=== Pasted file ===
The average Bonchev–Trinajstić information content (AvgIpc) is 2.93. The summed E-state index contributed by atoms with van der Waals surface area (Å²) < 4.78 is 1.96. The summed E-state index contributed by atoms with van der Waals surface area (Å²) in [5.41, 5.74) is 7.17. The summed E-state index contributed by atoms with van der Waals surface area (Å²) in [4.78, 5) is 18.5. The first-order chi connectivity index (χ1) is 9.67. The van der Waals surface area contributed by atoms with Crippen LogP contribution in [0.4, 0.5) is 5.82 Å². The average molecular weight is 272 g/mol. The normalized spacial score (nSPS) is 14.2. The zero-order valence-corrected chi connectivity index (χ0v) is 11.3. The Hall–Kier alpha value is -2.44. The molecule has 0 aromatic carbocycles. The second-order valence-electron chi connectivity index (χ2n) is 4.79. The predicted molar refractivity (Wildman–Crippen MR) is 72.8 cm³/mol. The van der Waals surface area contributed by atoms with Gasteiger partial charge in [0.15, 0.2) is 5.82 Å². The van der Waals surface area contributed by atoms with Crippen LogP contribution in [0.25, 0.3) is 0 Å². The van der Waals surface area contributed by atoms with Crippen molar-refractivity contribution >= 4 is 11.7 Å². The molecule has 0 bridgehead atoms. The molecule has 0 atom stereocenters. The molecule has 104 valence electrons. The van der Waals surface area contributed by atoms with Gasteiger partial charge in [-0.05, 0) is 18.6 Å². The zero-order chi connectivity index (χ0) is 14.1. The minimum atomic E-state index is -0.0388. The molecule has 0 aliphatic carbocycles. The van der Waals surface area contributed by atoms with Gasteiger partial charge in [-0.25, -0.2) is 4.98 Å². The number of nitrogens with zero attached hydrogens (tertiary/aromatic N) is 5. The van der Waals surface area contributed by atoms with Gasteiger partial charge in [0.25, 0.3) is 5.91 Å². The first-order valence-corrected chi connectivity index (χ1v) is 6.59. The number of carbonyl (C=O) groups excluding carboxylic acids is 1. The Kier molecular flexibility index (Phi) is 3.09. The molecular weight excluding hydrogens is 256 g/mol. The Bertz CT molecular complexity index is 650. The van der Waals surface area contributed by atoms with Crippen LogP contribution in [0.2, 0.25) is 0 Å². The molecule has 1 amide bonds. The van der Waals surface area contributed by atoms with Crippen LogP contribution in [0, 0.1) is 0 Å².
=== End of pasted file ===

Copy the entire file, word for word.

The average Bonchev–Trinajstić information content (AvgIpc) is 2.93. The summed E-state index contributed by atoms with van der Waals surface area (Å²) < 4.78 is 1.96. The summed E-state index contributed by atoms with van der Waals surface area (Å²) in [5.41, 5.74) is 7.17. The summed E-state index contributed by atoms with van der Waals surface area (Å²) in [4.78, 5) is 18.5. The first-order chi connectivity index (χ1) is 9.67. The van der Waals surface area contributed by atoms with Crippen LogP contribution in [0.4, 0.5) is 5.82 Å². The average molecular weight is 272 g/mol. The normalized spacial score (nSPS) is 14.2. The zero-order valence-corrected chi connectivity index (χ0v) is 11.3. The Hall–Kier alpha value is -2.44. The molecule has 0 aromatic carbocycles. The second-order valence-electron chi connectivity index (χ2n) is 4.79. The predicted molar refractivity (Wildman–Crippen MR) is 72.8 cm³/mol. The van der Waals surface area contributed by atoms with Gasteiger partial charge in [0.15, 0.2) is 5.82 Å². The van der Waals surface area contributed by atoms with Crippen LogP contribution in [0.25, 0.3) is 0 Å². The van der Waals surface area contributed by atoms with Crippen molar-refractivity contribution >= 4 is 11.7 Å². The molecule has 0 bridgehead atoms. The molecule has 0 atom stereocenters. The molecule has 104 valence electrons. The van der Waals surface area contributed by atoms with Gasteiger partial charge in [-0.05, 0) is 18.6 Å². The zero-order chi connectivity index (χ0) is 14.1. The minimum atomic E-state index is -0.0388. The molecule has 0 aliphatic carbocycles. The van der Waals surface area contributed by atoms with Gasteiger partial charge in [-0.25, -0.2) is 4.98 Å². The number of nitrogens with zero attached hydrogens (tertiary/aromatic N) is 5. The van der Waals surface area contributed by atoms with Gasteiger partial charge in [0.25, 0.3) is 5.91 Å². The first-order valence-corrected chi connectivity index (χ1v) is 6.59. The number of carbonyl (C=O) groups excluding carboxylic acids is 1. The Kier molecular flexibility index (Phi) is 3.09. The molecular weight excluding hydrogens is 256 g/mol. The Bertz CT molecular complexity index is 650. The van der Waals surface area contributed by atoms with Crippen LogP contribution in [0.2, 0.25) is 0 Å². The molecule has 1 amide bonds. The van der Waals surface area contributed by atoms with Crippen LogP contribution in [0, 0.1) is 0 Å².